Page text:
The question regards a paper by W.S. Grant and R.W. Leslie, J. Zoology,
London, 1993, 231:465-485. In this paper the authors analyze allozyme
hetreogeneity among 6 species of Lophius using cladistics to arrive at a
postulated phylogeny for the genus. Lophiomus is used as the outgroup.
Geological events are used to explain the distribution of the seven
species of Lophius, and this gets to the heart of my question. On page
481 of the paper, Grant and Leslie suggest that the 'first split in the
ancestral tropical Atlantic population of Lophius followed the separation
of the South American and African Plates'. The paper previously stated
that the ancestral tropical Atlantic population did not exist before 27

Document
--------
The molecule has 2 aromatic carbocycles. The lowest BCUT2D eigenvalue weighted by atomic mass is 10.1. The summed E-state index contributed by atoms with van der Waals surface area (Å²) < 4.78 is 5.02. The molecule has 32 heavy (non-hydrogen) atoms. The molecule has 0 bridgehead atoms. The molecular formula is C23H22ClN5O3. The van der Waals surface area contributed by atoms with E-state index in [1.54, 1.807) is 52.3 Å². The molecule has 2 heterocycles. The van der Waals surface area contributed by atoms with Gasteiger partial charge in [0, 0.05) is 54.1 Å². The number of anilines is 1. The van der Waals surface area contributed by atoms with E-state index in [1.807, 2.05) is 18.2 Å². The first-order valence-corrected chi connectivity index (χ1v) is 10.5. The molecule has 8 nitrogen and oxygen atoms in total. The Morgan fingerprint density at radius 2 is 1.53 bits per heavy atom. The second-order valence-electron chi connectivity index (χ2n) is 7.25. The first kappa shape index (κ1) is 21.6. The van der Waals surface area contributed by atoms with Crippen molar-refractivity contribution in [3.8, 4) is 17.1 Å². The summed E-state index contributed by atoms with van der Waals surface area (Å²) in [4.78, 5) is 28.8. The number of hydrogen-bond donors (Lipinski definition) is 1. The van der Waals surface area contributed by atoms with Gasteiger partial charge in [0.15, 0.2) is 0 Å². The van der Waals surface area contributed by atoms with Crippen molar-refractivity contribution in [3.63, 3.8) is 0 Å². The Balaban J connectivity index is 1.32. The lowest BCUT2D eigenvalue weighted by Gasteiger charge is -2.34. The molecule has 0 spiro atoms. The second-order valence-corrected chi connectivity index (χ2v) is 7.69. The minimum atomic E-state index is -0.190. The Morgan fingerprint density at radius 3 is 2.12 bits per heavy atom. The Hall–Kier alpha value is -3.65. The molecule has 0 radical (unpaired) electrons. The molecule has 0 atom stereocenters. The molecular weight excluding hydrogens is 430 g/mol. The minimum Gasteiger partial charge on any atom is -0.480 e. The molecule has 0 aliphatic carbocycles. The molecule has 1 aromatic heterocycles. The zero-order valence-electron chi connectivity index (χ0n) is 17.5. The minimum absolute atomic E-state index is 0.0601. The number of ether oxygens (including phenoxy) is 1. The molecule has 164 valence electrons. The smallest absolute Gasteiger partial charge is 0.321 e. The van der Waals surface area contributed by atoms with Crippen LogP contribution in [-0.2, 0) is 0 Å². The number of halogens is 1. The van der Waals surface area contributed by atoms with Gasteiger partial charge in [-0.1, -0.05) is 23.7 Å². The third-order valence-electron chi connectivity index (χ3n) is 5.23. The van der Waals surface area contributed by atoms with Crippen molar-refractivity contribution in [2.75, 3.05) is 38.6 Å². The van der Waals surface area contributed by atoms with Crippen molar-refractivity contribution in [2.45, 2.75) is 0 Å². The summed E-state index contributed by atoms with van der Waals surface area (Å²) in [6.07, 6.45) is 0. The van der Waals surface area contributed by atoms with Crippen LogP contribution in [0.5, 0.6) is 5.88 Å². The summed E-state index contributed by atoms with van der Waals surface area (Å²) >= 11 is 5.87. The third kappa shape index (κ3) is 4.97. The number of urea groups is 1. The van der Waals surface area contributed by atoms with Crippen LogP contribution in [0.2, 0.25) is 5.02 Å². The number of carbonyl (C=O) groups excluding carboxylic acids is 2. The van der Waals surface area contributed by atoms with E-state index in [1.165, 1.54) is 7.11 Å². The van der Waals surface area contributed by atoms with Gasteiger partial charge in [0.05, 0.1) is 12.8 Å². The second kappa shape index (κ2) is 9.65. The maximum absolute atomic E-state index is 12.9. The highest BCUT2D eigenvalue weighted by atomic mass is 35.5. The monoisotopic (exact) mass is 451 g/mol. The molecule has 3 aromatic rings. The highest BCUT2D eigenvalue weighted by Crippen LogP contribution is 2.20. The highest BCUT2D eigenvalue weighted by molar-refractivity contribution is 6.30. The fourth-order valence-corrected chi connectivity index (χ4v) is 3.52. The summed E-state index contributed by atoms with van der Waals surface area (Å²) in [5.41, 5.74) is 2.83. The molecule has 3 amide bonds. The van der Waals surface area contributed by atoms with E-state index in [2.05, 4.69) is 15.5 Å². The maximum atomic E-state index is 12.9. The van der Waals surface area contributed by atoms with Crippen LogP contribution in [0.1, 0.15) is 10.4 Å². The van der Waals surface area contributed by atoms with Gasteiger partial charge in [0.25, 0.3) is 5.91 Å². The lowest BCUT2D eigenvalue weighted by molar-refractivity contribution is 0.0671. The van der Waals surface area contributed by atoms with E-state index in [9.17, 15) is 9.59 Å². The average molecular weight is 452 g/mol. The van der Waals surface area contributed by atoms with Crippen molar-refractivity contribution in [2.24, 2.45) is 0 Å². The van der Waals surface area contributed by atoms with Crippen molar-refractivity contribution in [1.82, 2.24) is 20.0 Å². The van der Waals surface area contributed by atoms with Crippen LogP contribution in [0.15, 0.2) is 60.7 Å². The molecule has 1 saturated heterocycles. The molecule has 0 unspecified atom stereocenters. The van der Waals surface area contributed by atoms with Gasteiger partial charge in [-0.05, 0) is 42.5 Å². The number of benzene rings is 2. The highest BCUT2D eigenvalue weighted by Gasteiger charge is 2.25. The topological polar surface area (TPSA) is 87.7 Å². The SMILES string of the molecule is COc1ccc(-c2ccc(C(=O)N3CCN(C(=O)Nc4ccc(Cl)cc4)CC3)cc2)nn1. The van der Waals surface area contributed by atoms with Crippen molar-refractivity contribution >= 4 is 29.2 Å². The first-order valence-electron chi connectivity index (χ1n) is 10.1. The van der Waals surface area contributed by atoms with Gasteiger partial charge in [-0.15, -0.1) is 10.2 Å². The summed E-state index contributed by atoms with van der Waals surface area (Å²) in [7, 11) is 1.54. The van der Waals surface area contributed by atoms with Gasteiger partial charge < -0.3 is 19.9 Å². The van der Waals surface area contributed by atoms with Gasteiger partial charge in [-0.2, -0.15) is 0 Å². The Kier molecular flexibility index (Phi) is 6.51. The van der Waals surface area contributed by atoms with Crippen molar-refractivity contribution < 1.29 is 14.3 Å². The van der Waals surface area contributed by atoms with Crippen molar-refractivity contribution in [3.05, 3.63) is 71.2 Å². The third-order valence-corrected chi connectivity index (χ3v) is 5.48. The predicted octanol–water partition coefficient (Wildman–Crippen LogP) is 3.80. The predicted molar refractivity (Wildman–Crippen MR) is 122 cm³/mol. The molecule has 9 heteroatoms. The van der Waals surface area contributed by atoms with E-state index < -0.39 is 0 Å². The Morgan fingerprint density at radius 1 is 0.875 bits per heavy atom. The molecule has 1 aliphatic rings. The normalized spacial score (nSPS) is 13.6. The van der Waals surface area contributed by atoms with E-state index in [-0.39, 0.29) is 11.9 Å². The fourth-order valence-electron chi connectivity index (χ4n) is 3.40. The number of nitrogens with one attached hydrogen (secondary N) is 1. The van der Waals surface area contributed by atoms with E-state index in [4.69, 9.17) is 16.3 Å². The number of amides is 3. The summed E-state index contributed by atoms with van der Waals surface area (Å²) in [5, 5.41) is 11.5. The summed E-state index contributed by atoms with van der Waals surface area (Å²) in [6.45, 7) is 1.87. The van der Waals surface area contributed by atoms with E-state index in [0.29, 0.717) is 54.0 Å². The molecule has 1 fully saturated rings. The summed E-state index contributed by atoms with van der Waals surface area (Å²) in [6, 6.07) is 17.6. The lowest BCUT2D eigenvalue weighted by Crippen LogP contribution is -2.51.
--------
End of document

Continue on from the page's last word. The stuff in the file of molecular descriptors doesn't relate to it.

my. I don't understand how the separation of the population followed an
event (separation of the S.American and African plates) which occurred
before the popultaion existed. My understanding is that by the time the
ancestral population had evolved (27my), the two plates were almost
completely separated and in their present positions.
How could plate separation result in a vicariant event resulting in the
spliiting of ther ancestral Lophius population?
Please e-mail responses to ellison at csulb.edu
| | Homer O. Ellison, ellison at csulb.edu | |
| | Department of Biological Sciences | |
| | California State University, Long Beach | |
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